Victoria Liffridge 
In Memory of Richard Liffridge 

On March 23, 2006, at approximately 3AM, my husband, Richard, and I awoke to the short, faint sound of an alarm, followed by static on the ship’s intercom. Upon opening our cabin door, I observed a crewmember, knocking on the door across the hall from our room. He turned, looked at me, but said nothing.

I looked into the hallway, but I did not see any other passengers or crewmembers. While still in bed, Richard looked at me, in question.  I just shrugged my shoulders, because I had no clue as to what was happening. When I looked back into the hallway, the crewmember had left.  
As I began to close the door to our cabin, I heard my best friend, Mary McLain, yelling, “The ship is on fire…The ship is on fire! Everyone get out!”   Mary was standing outside of her room.  Immediately, I turned to Richard and repeated Mary’s words. For a few seconds, he sat there in shock. I called to him to get up and get dressed!   Within seconds, the phone rang. It was Ray and Dolores Waters, another couple with whom we had been traveling, calling to alert us of the same situation. Immediately, I grabbed my robe and sandals, before we entered the hallway.
Our friends, Mary and Ken McLain, and Dolores and Ray Waters, both had outer cabins with decks. We occupied an inside cabin within close proximity.  The breaking sound of glass and loud noises awoke them.  Their decks were engulfed with flames. They also saw a crewmember with a fire hose outside their deck, spraying water on the lower decks. He was forced to climb to the next deck to avoid being burnt. (Mary informed me of this, once we returned home.)
As we began to exit our cabin and enter the hallway, the only light shining was from our room.  The smoke was so thick and black that Richard instructed me to wet some towels.  By this time, black smoke was rolling from under the emergency exit, directly next to our room.  
Richard told me to get down on my hands and knees, as we needed to crawl to the next closest exit; therefore, we left our cabin door open, hoping that the light from our room would assist us, but the smoke was too thick. We couldn’t even see our hands in front of our faces. The only light that occasionally assisted us was from the flames that were shooting overhead.  
Richard was crawling at a fast pace, while I held on to his shirt-tail with my right hand.  As we crawled along the right wall of the hallway, the ship suddenly shifted, tossing me to the opposite wall and causing me to lose my grip on Richard’s shirt.  
I was unable to speak or call out to Richard, because the smoke had gotten into my lungs.  As I moved to the right side of the hallway, the ship shifted again, ramming my right shoulder into the corner of the wall.  As a result, I was no longer able to extend my arm out in reach of Richard. My shoulder felt as though someone had stabbed me, but when I was finally able to extend it, I heard Richard say, “Vicky, don’t let me die!”  I kept trying to find him in the darkness. The sprinklers never came on, and there were no lights or fire extinguishers or smoke detectors in the hallway. Moments later, I heard a door close and I assumed Richard had made it to the emergency exit.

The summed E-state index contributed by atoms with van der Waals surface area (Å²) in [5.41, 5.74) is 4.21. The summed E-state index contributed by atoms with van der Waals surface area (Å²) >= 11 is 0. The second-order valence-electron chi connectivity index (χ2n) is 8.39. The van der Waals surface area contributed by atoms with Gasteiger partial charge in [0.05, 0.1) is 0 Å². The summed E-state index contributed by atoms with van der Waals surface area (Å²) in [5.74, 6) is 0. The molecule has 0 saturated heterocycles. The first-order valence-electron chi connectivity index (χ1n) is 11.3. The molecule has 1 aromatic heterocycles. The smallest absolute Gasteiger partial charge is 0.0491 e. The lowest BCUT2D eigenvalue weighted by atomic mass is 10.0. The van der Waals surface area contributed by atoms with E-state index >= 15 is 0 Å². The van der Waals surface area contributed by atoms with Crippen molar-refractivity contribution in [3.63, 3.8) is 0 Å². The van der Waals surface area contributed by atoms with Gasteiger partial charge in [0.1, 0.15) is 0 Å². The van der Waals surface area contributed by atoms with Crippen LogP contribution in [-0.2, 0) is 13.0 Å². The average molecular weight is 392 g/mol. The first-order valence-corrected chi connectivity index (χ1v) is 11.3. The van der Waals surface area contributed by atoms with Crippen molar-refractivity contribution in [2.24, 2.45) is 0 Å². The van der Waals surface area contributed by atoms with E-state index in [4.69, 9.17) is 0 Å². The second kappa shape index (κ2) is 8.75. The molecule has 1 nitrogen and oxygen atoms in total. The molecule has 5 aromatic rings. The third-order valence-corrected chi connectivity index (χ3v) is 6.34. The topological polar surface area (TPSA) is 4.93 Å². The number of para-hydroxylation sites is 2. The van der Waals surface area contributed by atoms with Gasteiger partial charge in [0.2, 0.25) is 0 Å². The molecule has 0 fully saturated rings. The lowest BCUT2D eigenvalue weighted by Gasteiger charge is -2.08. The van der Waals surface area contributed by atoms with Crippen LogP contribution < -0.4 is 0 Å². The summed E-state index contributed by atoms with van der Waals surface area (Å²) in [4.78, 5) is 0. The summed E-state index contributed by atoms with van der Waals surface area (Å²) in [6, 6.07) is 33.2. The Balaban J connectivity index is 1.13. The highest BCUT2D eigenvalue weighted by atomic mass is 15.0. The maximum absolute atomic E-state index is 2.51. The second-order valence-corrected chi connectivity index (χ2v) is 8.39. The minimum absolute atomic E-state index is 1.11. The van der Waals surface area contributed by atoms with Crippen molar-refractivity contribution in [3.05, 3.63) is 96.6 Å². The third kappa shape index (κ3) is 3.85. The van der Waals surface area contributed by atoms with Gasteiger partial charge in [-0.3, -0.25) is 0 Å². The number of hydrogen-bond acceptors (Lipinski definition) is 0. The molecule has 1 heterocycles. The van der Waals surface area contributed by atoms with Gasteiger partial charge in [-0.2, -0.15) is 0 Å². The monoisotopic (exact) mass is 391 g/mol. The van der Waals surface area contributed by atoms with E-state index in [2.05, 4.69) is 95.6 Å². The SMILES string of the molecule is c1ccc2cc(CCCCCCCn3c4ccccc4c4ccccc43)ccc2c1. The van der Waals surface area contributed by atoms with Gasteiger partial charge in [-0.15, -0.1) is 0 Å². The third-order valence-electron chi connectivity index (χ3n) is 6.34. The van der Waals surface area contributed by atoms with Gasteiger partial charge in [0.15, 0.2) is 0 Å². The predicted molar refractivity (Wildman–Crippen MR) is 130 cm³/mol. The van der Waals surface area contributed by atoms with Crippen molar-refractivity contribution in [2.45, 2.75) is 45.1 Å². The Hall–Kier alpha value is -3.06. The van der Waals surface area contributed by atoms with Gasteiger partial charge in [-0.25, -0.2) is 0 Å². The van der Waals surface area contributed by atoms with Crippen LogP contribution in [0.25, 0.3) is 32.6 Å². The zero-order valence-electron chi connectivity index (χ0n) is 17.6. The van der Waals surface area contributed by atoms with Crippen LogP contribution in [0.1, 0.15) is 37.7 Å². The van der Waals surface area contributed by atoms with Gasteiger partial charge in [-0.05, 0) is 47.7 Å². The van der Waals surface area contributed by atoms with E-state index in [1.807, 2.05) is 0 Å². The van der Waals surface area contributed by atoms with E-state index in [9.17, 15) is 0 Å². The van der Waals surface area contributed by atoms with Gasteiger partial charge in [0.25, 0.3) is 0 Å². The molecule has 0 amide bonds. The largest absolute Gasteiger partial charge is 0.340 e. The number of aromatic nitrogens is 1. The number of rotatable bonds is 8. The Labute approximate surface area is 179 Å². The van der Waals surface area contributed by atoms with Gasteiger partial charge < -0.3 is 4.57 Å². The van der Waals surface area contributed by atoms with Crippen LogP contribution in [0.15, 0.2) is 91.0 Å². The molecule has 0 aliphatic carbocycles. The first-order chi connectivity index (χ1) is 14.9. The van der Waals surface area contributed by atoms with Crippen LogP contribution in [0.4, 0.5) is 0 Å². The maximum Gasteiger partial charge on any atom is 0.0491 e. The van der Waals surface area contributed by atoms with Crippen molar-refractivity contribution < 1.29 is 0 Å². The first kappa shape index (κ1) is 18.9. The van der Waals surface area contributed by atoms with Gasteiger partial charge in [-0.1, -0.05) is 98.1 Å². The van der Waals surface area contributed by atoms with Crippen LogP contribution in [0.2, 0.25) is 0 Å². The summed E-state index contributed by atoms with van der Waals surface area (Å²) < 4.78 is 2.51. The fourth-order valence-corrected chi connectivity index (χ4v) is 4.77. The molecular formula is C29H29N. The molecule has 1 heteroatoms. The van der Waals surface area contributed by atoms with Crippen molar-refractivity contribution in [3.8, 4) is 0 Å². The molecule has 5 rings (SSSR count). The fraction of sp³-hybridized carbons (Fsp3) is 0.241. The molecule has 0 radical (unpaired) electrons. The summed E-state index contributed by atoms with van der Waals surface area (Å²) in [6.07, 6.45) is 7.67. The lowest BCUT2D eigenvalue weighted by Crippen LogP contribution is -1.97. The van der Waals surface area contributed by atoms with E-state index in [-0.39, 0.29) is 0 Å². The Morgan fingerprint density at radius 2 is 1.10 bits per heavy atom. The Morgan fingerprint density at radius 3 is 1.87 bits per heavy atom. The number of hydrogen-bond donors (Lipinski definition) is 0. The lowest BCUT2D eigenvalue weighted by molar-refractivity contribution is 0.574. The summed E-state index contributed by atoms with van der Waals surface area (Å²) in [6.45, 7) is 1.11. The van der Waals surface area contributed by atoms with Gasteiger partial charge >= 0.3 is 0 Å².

I started crawling as fast as I could, but just before reaching the emergency door, I heard a woman call out, “Someone help me, please. I don’t know which way to go.”  I felt her in front of me. As hard as I could, I tugged on her clothing, pulling her in my direction.
I felt myself getting weak, as though I was going to pass out, but I finally reached the emergency door and pushed it open.  
As I started to pass out, I heard someone say, “No, no, keep your eyes open, and stay with us.”  I was so weak that I could not walk, nor did I see Richard anywhere.  Being unable to speak, I kept pointing back to the hallway, but I was losing consciousness.  
I was transported from Level 10 to Level 6, the auditorium that was being used as a muster station (Muster Station A).  
I was too weak to focus on anything, other than my husband and our friends. I was able to speak a few words and asked about my husband, giving them his name, our cabin number, and also the cabin numbers of our friends, Mary, Ken, Dolores and Ray.  A female crewmember stated that she would make every effort to find them and get back to me as soon as possible.  Approximately 45 minutes later, she returned to inform me that everyone had been located and they were safe in Muster Station B. I replied, “Thank God” and thanked her for keeping me abreast of their safety. As time continued, I was having trouble breathing, and could hardly hold my head up.  Finally, a medical person transported me, via a wheelchair, to the medical facility on another deck.  Again, I asked about my husband and our friends.  This time, they questioned me about our cabin number, the names of our friends, and Richard’s clothing. 
Suddenly, a medical staff member approached me, dropped his head, and began to close the door.  I looked him and said, “No, no! Don’t close the door! I don’t want to hear it.”  Apparently, they had tried to resuscitate Richard, but it was too late. “No, that’s not true! I was told earlier that everyone was fine, including my husband.”  

I was asked to identify Richard.  In the wheelchair, they brought me down the hall. My friend, Mary, was at my side, holding my hand. Covered in soot, Richard was lying on a gurney. I stood up, looked into his partially opened eyes, and told him that I was sorry… I had tried to find him.  
I placed several devastating calls to Richard’s children… his oldest daughter, Michele, and his son, Phillip. I asked Philip to call his other two sisters.  I was then transported to the hospital by ambulance.

Although I expect to physically recover from my injuries, the emotional trauma of this tragedy will never heal… I lost my husband, my best friend!
Richard Liffridge
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